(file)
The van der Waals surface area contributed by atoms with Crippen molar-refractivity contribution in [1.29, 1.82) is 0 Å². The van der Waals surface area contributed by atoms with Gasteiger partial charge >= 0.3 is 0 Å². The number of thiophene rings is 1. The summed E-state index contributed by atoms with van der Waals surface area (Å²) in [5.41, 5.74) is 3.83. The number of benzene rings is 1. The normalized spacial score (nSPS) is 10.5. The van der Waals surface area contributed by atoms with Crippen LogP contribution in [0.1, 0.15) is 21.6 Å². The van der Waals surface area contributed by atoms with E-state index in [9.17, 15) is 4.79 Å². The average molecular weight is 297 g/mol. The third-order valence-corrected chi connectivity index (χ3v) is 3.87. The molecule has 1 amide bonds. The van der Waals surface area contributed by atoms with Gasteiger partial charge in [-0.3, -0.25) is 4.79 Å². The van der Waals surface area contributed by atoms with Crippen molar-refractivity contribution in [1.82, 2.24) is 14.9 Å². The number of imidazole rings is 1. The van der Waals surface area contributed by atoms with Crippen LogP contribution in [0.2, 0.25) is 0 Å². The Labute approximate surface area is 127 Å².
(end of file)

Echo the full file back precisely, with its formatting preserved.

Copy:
The van der Waals surface area contributed by atoms with Crippen molar-refractivity contribution in [1.29, 1.82) is 0 Å². The van der Waals surface area contributed by atoms with Gasteiger partial charge >= 0.3 is 0 Å². The number of thiophene rings is 1. The summed E-state index contributed by atoms with van der Waals surface area (Å²) in [5.41, 5.74) is 3.83. The number of benzene rings is 1. The normalized spacial score (nSPS) is 10.5. The van der Waals surface area contributed by atoms with Crippen LogP contribution in [0.1, 0.15) is 21.6 Å². The van der Waals surface area contributed by atoms with E-state index in [9.17, 15) is 4.79 Å². The average molecular weight is 297 g/mol. The third-order valence-corrected chi connectivity index (χ3v) is 3.87. The molecule has 1 amide bonds. The van der Waals surface area contributed by atoms with Gasteiger partial charge in [-0.3, -0.25) is 4.79 Å². The van der Waals surface area contributed by atoms with Crippen molar-refractivity contribution in [1.82, 2.24) is 14.9 Å². The number of imidazole rings is 1. The van der Waals surface area contributed by atoms with Crippen LogP contribution in [0.2, 0.25) is 0 Å². The Labute approximate surface area is 127 Å².